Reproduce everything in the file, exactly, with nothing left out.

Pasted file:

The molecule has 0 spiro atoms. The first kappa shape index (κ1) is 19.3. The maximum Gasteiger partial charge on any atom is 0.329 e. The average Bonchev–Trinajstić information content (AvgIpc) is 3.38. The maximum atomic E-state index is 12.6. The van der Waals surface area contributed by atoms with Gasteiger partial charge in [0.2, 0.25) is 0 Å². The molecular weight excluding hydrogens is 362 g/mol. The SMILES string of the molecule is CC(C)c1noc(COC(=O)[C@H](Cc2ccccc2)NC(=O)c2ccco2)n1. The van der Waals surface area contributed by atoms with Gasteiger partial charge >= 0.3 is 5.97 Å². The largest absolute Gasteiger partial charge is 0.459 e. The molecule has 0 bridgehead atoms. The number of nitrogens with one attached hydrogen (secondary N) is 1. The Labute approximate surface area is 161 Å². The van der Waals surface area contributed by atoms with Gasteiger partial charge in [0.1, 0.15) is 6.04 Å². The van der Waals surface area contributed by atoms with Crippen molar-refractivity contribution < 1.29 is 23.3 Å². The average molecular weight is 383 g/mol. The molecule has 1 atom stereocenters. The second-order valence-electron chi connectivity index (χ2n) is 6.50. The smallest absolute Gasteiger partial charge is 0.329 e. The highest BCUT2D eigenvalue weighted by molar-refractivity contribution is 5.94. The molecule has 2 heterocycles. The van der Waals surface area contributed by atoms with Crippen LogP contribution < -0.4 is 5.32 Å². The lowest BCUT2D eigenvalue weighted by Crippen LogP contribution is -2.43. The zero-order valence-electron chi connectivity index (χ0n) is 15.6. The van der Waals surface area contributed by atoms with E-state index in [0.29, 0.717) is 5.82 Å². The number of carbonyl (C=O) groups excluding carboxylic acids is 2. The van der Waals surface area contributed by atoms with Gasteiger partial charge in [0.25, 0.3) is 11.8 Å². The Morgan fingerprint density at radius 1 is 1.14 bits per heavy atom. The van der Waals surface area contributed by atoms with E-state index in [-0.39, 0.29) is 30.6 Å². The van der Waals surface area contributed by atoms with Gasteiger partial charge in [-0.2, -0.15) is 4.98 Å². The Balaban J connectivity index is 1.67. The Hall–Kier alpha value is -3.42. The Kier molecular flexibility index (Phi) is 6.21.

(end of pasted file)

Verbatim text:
The molecule has 0 spiro atoms. The first kappa shape index (κ1) is 19.3. The maximum Gasteiger partial charge on any atom is 0.329 e. The average Bonchev–Trinajstić information content (AvgIpc) is 3.38. The maximum atomic E-state index is 12.6. The van der Waals surface area contributed by atoms with Gasteiger partial charge in [0.2, 0.25) is 0 Å². The molecular weight excluding hydrogens is 362 g/mol. The SMILES string of the molecule is CC(C)c1noc(COC(=O)[C@H](Cc2ccccc2)NC(=O)c2ccco2)n1. The van der Waals surface area contributed by atoms with Gasteiger partial charge >= 0.3 is 5.97 Å². The largest absolute Gasteiger partial charge is 0.459 e. The molecule has 0 bridgehead atoms. The number of nitrogens with one attached hydrogen (secondary N) is 1. The Labute approximate surface area is 161 Å². The van der Waals surface area contributed by atoms with Gasteiger partial charge in [0.1, 0.15) is 6.04 Å². The van der Waals surface area contributed by atoms with Crippen molar-refractivity contribution < 1.29 is 23.3 Å². The average molecular weight is 383 g/mol. The molecule has 1 atom stereocenters. The second-order valence-electron chi connectivity index (χ2n) is 6.50. The smallest absolute Gasteiger partial charge is 0.329 e. The highest BCUT2D eigenvalue weighted by molar-refractivity contribution is 5.94. The molecule has 2 heterocycles. The van der Waals surface area contributed by atoms with Crippen LogP contribution < -0.4 is 5.32 Å². The lowest BCUT2D eigenvalue weighted by Crippen LogP contribution is -2.43. The zero-order valence-electron chi connectivity index (χ0n) is 15.6. The van der Waals surface area contributed by atoms with E-state index in [0.29, 0.717) is 5.82 Å². The number of carbonyl (C=O) groups excluding carboxylic acids is 2. The van der Waals surface area contributed by atoms with Gasteiger partial charge in [0.25, 0.3) is 11.8 Å². The Morgan fingerprint density at radius 1 is 1.14 bits per heavy atom. The van der Waals surface area contributed by atoms with E-state index in [-0.39, 0.29) is 30.6 Å². The van der Waals surface area contributed by atoms with Gasteiger partial charge in [-0.2, -0.15) is 4.98 Å². The Balaban J connectivity index is 1.67. The Hall–Kier alpha value is -3.42. The Kier molecular flexibility index (Phi) is 6.21.